Premium Hikes Declining for Individual Coverage Policies, Report Finds
The number of double-digit percentage increases to health insurance premiums in the individual market has significantly declined, due in large part to the Affordable Care Act, according to a reportÂ released Friday by HHS, the Washington Times reports
The report is based on publicly available data from about 15 states between 2010 and 2013 (Howell,Â Washington Times, 2/22).
The report found that in 2012, 34% of insurance plans in the individual market sought to increase premiums by at least 10%, compared with 75% of plans in 2010. Further, the average premium increase in 2012 was 30% lower than in 2010 (Baker, "Healthwatch,"Â The Hill, 2/22).
In addition, the downward trend continued into 2013, with only 14% of rate requests this year being increases of 10% or more, the report found.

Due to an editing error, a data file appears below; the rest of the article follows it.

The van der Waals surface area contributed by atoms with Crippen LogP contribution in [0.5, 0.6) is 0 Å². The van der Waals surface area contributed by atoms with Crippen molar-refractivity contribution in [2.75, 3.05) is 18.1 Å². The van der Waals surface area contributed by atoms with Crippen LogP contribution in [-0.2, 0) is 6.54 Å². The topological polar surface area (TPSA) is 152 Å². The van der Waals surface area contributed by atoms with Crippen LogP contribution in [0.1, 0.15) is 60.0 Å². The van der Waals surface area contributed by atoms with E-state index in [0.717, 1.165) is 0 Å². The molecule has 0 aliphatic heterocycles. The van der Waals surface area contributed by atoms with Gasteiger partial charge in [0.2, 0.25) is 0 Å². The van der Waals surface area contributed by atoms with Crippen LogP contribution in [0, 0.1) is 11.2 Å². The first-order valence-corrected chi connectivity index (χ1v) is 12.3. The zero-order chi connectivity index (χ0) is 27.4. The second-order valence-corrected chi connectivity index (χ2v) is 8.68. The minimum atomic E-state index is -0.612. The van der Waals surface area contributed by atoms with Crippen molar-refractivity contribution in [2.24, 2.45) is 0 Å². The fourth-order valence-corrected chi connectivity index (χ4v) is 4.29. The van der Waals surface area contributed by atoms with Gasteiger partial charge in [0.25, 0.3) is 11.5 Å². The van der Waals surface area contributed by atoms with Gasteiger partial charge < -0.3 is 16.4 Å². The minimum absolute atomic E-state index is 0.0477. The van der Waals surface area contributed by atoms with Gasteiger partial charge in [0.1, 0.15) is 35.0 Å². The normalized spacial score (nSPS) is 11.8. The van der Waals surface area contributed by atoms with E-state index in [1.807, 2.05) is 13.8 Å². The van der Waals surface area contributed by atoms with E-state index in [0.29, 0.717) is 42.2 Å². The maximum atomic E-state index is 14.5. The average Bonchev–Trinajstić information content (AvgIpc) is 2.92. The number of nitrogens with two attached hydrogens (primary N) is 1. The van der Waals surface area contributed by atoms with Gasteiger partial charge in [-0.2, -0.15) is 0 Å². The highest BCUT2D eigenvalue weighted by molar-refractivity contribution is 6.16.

The report challenges Republicans' claims that the ACA has led to increased insurance premiums (Washington Times, 2/22). It credits the decline to the ACA, which provided $250 million in grants to help 40 states impose stricter rate review processes ("Healthwatch," The Hill, 2/22).
The law brought "an unprecedented level of scrutiny" to insurance rate hikes and increased insurers' accountability, the report states (Washington Times, 2/22).
The insurance industry countered that claim, instead attributing the lower premium increases to an overall decline in health care costs and improved efficiency ("Healthwatch," The Hill, 2/22).
However, the Obama administration also examined group health plans and did not see a similar drop in rate increases, which would be expected if lower health costs were driving the lower premiums, according to theÂ Washington Post's "Wonkblog" (Kliff, "Wonkblog," Washington Post, 2/22).This is part of the California Healthline Daily Edition, a summary of health policy coverage from major news organizations. Sign up for an email subscription.